Tucked away in a box of old letters is the story of Bobby Adams, eldest child of Thelma and Stan Adams, of Exeter in South West England.
It’s a short story because the unvaccinated Bobby died from diphtheria aged seven in 1944.
His life, however, left a family legacy that is more relevant today than it was when the infectious disease ended his life.
A few years earlier, the British Ministry of Health had launched a national immunisation campaign to protect children more vulnerable to the disease in the crowded wartime conditions, as child deaths from the disease outstripped those from WWII bombing – 9000 from diphtheria versus 8000 from the German aerial attacks.
Stan Adams was away from home fighting in the Second World War.
Thelma was faced with a decision – whether or not to give permission for the immunisation of her first child, as recommended by his school.
Her decision and its ramifications remained in the box of letters until 2019, when Bobby’s surviving sister Joan, died in Adelaide aged 76, after a long and adventurous life.
Bobby’s teacher at St Sidwell’s Infants School in Exeter wrote two letters to Thelma Adams, the first expressing the thoughts and love from young children in Bobby’s class and a second letter, more poignant and then more pointed, written on the day of his funeral.
It talks of grief and love and how Thelma was a good mother to a boy who “had everything a mother’s love could give him”.
It ends with this stoic remark:
Your only regret must be that you did not give permission for him to be immunised.
That was because you thought it might upset his health. I know.
All my sympathy, Yours Sincerely,
Spence J Tapscott
Whether Tapscott was aiming to console the grieving mother or drive home the point regarding vaccines is best viewed in the context of the letter he wrote three days earlier.
“I cannot tell you how deeply grieved I am that your darling little Bobby has gone from us,” he wrote to Mrs Adams.
“Your loss is irreparable and our sympathy comes to you from everyone at this school.
“Although he was only here for eight and a half weeks, he endeared himself to one and all with his lovely smile and real boyish ways.
“Please accept these little nosegays (small bunch of flowers) from the little ones – they have brought them this afternoon to cheer up ‘Bobby’s mother’ – they were not asked for them – the children thought of it themselves.
“I have put them together just as they were brought so that you could see the love and affection came from many of his friends here.
“Miss Trump and the other teacher wish to express to you and your husband their very real sympathy. Please let me know if there is anything I can do for you.”
Three days later, after the funeral, the second letter was written and the emotions are raw.
“Dear Mrs Adams,” Tapscott wrote.
“I saw my little Bobby this afternoon and Miss Trump also saw him.
“I know that all is over. I am afraid you will find a big blank in your life.
“You will have to be very brave for Bobby’s sake – as he will not want you to grieve – only to miss him and never forget him.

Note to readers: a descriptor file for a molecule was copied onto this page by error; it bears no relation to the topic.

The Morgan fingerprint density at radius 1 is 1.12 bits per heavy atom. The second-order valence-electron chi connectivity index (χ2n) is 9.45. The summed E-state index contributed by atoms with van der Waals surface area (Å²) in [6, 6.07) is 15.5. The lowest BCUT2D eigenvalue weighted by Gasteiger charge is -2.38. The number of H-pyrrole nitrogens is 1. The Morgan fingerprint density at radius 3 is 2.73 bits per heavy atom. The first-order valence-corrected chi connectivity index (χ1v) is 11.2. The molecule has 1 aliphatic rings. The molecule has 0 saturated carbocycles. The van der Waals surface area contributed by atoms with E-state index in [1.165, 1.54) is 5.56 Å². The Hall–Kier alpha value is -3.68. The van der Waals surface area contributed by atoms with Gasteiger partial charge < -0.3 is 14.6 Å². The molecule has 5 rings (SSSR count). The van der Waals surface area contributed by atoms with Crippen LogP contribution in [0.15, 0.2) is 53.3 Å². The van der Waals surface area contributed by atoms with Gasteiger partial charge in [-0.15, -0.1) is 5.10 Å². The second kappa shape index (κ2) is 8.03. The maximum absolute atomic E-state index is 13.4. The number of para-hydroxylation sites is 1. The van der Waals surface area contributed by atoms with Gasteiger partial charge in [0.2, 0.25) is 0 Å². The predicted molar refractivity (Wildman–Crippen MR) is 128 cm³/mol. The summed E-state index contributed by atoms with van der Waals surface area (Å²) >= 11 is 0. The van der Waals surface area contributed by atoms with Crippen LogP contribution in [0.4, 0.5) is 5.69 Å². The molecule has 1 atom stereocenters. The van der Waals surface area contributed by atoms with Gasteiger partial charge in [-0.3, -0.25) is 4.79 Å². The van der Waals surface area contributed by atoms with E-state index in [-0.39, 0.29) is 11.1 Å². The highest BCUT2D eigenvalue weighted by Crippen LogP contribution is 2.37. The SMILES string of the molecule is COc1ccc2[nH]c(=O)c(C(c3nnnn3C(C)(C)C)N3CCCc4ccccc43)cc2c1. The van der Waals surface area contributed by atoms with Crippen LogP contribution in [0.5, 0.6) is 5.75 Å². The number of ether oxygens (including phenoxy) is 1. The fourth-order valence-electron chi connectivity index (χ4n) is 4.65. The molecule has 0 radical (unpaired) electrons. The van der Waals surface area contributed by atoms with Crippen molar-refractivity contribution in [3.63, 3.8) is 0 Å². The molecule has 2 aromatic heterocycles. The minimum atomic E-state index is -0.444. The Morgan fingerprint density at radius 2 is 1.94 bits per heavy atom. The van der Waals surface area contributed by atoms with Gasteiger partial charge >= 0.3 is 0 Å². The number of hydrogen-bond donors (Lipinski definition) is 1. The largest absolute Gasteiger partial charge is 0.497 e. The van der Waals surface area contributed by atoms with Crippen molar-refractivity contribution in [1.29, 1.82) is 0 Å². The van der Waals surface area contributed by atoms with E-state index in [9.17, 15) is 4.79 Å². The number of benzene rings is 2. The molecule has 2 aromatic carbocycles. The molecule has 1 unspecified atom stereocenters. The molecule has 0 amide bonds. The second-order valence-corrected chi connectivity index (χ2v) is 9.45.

“He will always be with you and will know if you are grieving.
“I hope that God will give him rest eternal – one of his dear little lambs.
“I am enclosing 16 shillings, the remainder of the wreath money which came after I paid for the wreath. The teachers and I all send our love.
“You were a good mother to Bobby – he was well cared for and had everything a mother’s love could give him.”
At the time of Bobby’s death, more than 60 per cent of English and Welsh children had been vaccinated. Deaths from the disease dropped from their 1920 peak of 5000 per year to almost none by 1950.
In the year of his death, England and Wales recorded 50,000 cases of diphtheria, with numbers dropping to a few hundred by the end of the war in 1945.
The Adams’ story had another hurdle to jump: just after the war, Thelma and Stan’s third child, Maureen, succumbed to polio at the age of two.
There was no vaccine for this emerging disease, a tragic reversal of circumstances for the family. It would take until 1955 for the global rollout of a polio vaccine to begin.
In the years after 1944, middle child Joan grew up in Devon, with a double gap in her life, but with a clear understanding of the value of vaccines.
She migrated to Australia with her husband Clive Brown, following her daughter Sally’s move here in the late 1990s.
Sally, a former teacher, now working as a psychotherapist and clinical counsellor in Payneham, found the letters from Bobby’s teachers after Joan’s death in November 2019.
Coincidentally, it was when COVID -19 was emerging in Wuhan, China.
“As kids, we were vaccinated for everything,” she says.
“I remember falling off a bike and Mum was ‘right, off to the hospital for a tetanus shot’; there was never any question or doubt in her mind.”
Sally was initially taken aback by the stoic tone of the letter and the point made about her grandmother Thelma’s immunisation decision and the regret she should feel. She feels now that it was made with the best intentions.
“It says a lot that Thelma kept the letter and passed it on to her daughter, my Mum, who kept it and now it sees the light of day again at a time when vaccines, choices and regrets are again part of the conversation. Mum died 75 years to the day after Bobby.
“So here it is: Bobby’s story, Thelma and Stan’s story, my Mum’s story.
“What would they say today?”
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